Embattled British bank Lloyds (LSE: LLOY) is due to release its latest set of quarterlies on Wednesday, 26 October. And most market commentators believe the release will make for grim reading.
The ‘Black Horse’ bank has shed a quarter of its value since British voters decided to leave the European Union in June, and with good reason — quite how Lloyds will generate revenues growth in the years ahead, as severe economic cooling appears on the cards from 2017, and with it a backcloth of ultra-low interest rates, remains the subject of much head-scratching.
The Bank of England’s latest ‘Credit Conditions Review’ this month certainly gave cause for stakeholders in Britain’s banks to be concerned.
The report noted that
“secured credit demand for house purchase fell significantly in the three months to mid-September“
“major UK lenders reported that the fall in demand was likely to have been driven by temporary factors that led borrowers to defer mortgage applications, particularly the outcome of the UK referendum on membership of the EU.”
As the UK’s largest residential mortgage lender, a prolonged deterioration in homebuyer appetite could take a large chunk out of Lloyds’ top line. Indeed, a separate report from the Bank of England last month showed the number of mortgage approvals sinking to 21-month lows in August.
But this is not the banking sector’s only worry. Indeed, the Bank of England also warned that “demand for credit from businesses weakened across all business sizes in quarter three.”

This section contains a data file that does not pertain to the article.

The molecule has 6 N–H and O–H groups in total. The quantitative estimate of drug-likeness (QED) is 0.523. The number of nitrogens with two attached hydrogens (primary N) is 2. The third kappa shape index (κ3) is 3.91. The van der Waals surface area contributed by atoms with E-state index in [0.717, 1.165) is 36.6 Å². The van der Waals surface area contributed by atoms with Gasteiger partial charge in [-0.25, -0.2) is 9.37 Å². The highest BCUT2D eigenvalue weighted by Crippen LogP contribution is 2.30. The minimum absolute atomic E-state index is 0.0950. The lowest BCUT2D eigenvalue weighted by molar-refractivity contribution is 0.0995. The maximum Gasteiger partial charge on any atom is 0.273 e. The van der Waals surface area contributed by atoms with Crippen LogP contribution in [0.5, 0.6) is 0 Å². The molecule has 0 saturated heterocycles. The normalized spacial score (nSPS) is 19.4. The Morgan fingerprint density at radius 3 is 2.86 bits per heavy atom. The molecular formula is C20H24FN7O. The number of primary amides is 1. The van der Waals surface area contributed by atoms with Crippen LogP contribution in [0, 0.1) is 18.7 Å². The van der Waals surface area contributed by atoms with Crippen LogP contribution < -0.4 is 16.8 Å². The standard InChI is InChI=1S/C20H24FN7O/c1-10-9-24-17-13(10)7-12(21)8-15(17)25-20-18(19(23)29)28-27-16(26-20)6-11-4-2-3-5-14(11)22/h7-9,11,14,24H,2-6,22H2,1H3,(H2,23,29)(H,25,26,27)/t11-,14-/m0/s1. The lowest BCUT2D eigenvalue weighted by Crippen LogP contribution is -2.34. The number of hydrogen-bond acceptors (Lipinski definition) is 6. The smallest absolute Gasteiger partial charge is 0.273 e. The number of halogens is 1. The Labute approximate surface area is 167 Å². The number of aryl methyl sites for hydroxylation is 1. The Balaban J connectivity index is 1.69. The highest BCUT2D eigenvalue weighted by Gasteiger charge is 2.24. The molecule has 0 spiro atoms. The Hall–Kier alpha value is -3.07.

As well as the pressures created by Britain’s muddled EU withdrawal, the likes of Lloyds are also being battered by the rise of ‘challenger’ banks stepping up to lend to business. Just last week Redwood Bank was the latest in a string of new institutions to apply for a UK banking licence.
On top of fears that Lloyds’ statement may reveal a sharp economic deceleration, investors are also sweating over another huge hike in what the firm set aside to cover the long-running PPI mis-selling scandal.
Indeed, the boffins at UBS have factored in an £800m charge for the July–September period, while recent media reports also suggest an oncoming storm for Britain’s banks. Just last week Sky News reported that executives at Lloyds, RBS, Barclays and HSBC are bracing themselves for a collective £2bn hit for the third quarter.
Lloyds has been by far the worst culprit on the PPI front, and so far set aside £16bn to cover the cost of the scandal. And the FCA’s decision to put back a proposed claims deadline to mid-2019 is likely to keep the colossal bill ticking higher for some time yet.
While many would argue that the economic and legacy risks facing Lloyds are currently factored into the share price — the financial giant currently deals on a P/E ratio of just 7.6 times — I would expect the sellers to come out in force again should third-quarter numbers be worse than even the most sombre of forecasts.
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Royston Wild has no position in any shares mentioned. The Motley Fool UK has recommended Barclays and HSBC Holdings. We Fools don't all hold the same opinions, but we all believe that considering a diverse range of insights makes us better investors.